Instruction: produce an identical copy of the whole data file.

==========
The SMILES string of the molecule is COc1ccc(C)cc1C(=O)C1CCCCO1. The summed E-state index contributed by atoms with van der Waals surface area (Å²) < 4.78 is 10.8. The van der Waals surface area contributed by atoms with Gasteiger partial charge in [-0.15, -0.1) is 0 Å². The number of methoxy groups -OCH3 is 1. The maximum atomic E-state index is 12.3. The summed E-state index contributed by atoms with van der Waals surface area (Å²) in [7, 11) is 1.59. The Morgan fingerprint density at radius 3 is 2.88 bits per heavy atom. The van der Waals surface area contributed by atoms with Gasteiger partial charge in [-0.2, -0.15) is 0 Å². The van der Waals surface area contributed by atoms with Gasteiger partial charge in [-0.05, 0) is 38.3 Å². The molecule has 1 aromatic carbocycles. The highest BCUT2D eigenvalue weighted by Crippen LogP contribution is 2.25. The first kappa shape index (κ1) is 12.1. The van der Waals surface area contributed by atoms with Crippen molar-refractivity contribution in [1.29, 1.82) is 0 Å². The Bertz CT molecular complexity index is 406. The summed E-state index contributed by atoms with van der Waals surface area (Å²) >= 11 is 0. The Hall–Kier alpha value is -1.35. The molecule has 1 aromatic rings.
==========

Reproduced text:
The SMILES string of the molecule is COc1ccc(C)cc1C(=O)C1CCCCO1. The summed E-state index contributed by atoms with van der Waals surface area (Å²) < 4.78 is 10.8. The van der Waals surface area contributed by atoms with Gasteiger partial charge in [-0.15, -0.1) is 0 Å². The number of methoxy groups -OCH3 is 1. The maximum atomic E-state index is 12.3. The summed E-state index contributed by atoms with van der Waals surface area (Å²) in [7, 11) is 1.59. The Morgan fingerprint density at radius 3 is 2.88 bits per heavy atom. The van der Waals surface area contributed by atoms with Gasteiger partial charge in [-0.2, -0.15) is 0 Å². The van der Waals surface area contributed by atoms with Gasteiger partial charge in [-0.05, 0) is 38.3 Å². The molecule has 1 aromatic carbocycles. The highest BCUT2D eigenvalue weighted by Crippen LogP contribution is 2.25. The first kappa shape index (κ1) is 12.1. The van der Waals surface area contributed by atoms with Crippen molar-refractivity contribution in [1.29, 1.82) is 0 Å². The Bertz CT molecular complexity index is 406. The summed E-state index contributed by atoms with van der Waals surface area (Å²) >= 11 is 0. The Hall–Kier alpha value is -1.35. The molecule has 1 aromatic rings.